During the COVID-19 pandemic, telehealth provided a means of delivering healthcare services while maintaining physical distancing and reducing the risk of viral transmission (12). Public funding for telehealth, [in Australia, this was through the Medicare Benefits Scheme (13)] was adopted in many countries, leading to an immediate increase in telehealth use (14, 15). The UK has seen a rapid expansion in video consultations. In Scotland, there was a 1,000% increase in video consultations during a 2-week period in March 2020 (16), albeit rising from a very small base. In Australia, the proportion of consultations provided by videoconference increased from 0.2% in February 2020 (prior to funding changes) to 35% provided by telephone and videoconference in April 2020 (17). The majority of these were provided by telephone (17), however, most allied health services also involved video consultations (18). The pandemic, however, also exposed telehealth knowledge and capacity gaps within the current health workforce (11, 14).

A significant challenge during the COVID-19 pandemic has been the provision of student placements (19). Most clinical training programs, such as degrees in speech pathology, nutrition and dietetics, occupational therapy and physiotherapy require students to undergo practical placements, under the supervision of a clinical educator. Traditionally, these are face to face placements in clinics, hospitals or schools, and both clinical educator and student are present with the client. COVID-19 restrictions, however, meant that such contact was not possible. There is some research supporting the use of telehealth placements within accredited health programs such as medicine (2022), nursing (2325), and allied health (26, 27). Telehealth can increase the placement capacity and scope (28), enable remote and retrospective supervision (27, 29), provide a safe learning environment for students during the pandemic (15, 20, 27), improve students' capability with telehealth improving employability (15), and offers opportunities for the development of interprofessional education (20, 27, 3035). Signal et al. (7) argue that telehealth should become a core competency of practice, including in professionally accredited university courses (5).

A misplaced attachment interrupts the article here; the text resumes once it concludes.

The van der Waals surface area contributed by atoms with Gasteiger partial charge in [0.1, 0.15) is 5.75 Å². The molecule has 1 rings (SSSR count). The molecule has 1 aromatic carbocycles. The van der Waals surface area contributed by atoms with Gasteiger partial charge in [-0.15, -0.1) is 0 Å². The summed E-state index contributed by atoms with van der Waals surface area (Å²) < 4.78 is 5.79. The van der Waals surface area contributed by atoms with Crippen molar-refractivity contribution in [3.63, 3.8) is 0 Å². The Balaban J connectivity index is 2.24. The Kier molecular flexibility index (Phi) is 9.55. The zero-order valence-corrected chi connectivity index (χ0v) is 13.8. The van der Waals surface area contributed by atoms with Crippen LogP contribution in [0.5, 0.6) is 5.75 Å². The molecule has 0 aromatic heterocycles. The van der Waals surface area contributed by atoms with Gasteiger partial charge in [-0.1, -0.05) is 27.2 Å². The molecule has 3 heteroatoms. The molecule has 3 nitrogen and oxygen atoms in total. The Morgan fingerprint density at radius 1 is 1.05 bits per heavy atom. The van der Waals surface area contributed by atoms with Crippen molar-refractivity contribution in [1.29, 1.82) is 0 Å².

This research responds to the current gap in accredited health placements (19) and the growth in telehealth technologies, funding, and services (10) resulting from COVID-19. While evidence shows telehealth can provide effective healthcare (25), research on telehealth for student clinical placements and interprofessional education is underexplored. The aim of this research was to explore the perceived benefits, challenges, and impacts of telehealth student clinical placements for key stakeholders.

Materials and Methods

Research Setting